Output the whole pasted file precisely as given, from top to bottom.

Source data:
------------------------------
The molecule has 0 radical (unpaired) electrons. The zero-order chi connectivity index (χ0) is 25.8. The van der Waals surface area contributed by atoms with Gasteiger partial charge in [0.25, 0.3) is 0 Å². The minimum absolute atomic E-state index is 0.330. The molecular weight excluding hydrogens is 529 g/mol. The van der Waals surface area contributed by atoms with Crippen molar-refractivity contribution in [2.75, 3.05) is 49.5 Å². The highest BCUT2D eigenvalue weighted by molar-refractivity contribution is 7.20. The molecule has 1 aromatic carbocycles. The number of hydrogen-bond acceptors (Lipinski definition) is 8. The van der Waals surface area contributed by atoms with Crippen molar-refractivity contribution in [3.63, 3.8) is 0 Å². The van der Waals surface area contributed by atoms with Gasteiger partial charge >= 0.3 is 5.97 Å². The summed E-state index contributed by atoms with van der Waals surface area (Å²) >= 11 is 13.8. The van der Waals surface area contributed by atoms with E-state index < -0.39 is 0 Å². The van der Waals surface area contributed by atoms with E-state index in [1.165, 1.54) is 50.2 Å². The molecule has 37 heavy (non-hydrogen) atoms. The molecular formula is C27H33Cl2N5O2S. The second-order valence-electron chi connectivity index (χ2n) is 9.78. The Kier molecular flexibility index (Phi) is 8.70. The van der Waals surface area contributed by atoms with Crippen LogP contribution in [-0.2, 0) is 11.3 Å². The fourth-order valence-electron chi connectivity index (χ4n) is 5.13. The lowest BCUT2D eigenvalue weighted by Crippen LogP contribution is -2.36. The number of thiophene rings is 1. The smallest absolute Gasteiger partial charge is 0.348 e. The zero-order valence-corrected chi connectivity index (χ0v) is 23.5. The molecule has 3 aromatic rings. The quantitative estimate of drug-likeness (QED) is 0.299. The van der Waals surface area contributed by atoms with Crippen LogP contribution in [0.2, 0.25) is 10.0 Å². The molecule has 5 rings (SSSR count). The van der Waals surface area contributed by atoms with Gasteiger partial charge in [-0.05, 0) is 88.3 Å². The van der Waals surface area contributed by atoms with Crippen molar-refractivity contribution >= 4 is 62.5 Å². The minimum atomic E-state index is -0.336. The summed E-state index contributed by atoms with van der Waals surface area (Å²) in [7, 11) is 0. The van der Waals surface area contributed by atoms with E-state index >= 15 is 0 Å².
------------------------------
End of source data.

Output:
The molecule has 0 radical (unpaired) electrons. The zero-order chi connectivity index (χ0) is 25.8. The van der Waals surface area contributed by atoms with Gasteiger partial charge in [0.25, 0.3) is 0 Å². The minimum absolute atomic E-state index is 0.330. The molecular weight excluding hydrogens is 529 g/mol. The van der Waals surface area contributed by atoms with Crippen molar-refractivity contribution in [2.75, 3.05) is 49.5 Å². The highest BCUT2D eigenvalue weighted by molar-refractivity contribution is 7.20. The molecule has 1 aromatic carbocycles. The number of hydrogen-bond acceptors (Lipinski definition) is 8. The van der Waals surface area contributed by atoms with Crippen molar-refractivity contribution in [3.63, 3.8) is 0 Å². The van der Waals surface area contributed by atoms with Gasteiger partial charge >= 0.3 is 5.97 Å². The summed E-state index contributed by atoms with van der Waals surface area (Å²) >= 11 is 13.8. The van der Waals surface area contributed by atoms with E-state index < -0.39 is 0 Å². The van der Waals surface area contributed by atoms with E-state index in [1.165, 1.54) is 50.2 Å². The molecule has 37 heavy (non-hydrogen) atoms. The molecular formula is C27H33Cl2N5O2S. The second-order valence-electron chi connectivity index (χ2n) is 9.78. The Kier molecular flexibility index (Phi) is 8.70. The van der Waals surface area contributed by atoms with Crippen LogP contribution in [-0.2, 0) is 11.3 Å². The fourth-order valence-electron chi connectivity index (χ4n) is 5.13. The lowest BCUT2D eigenvalue weighted by Crippen LogP contribution is -2.36. The number of thiophene rings is 1. The smallest absolute Gasteiger partial charge is 0.348 e. The zero-order valence-corrected chi connectivity index (χ0v) is 23.5. The molecule has 3 aromatic rings. The quantitative estimate of drug-likeness (QED) is 0.299. The van der Waals surface area contributed by atoms with Crippen LogP contribution in [0.2, 0.25) is 10.0 Å². The molecule has 5 rings (SSSR count). The van der Waals surface area contributed by atoms with Gasteiger partial charge in [-0.05, 0) is 88.3 Å². The van der Waals surface area contributed by atoms with Crippen molar-refractivity contribution >= 4 is 62.5 Å². The minimum atomic E-state index is -0.336. The summed E-state index contributed by atoms with van der Waals surface area (Å²) in [7, 11) is 0. The van der Waals surface area contributed by atoms with E-state index >= 15 is 0 Å².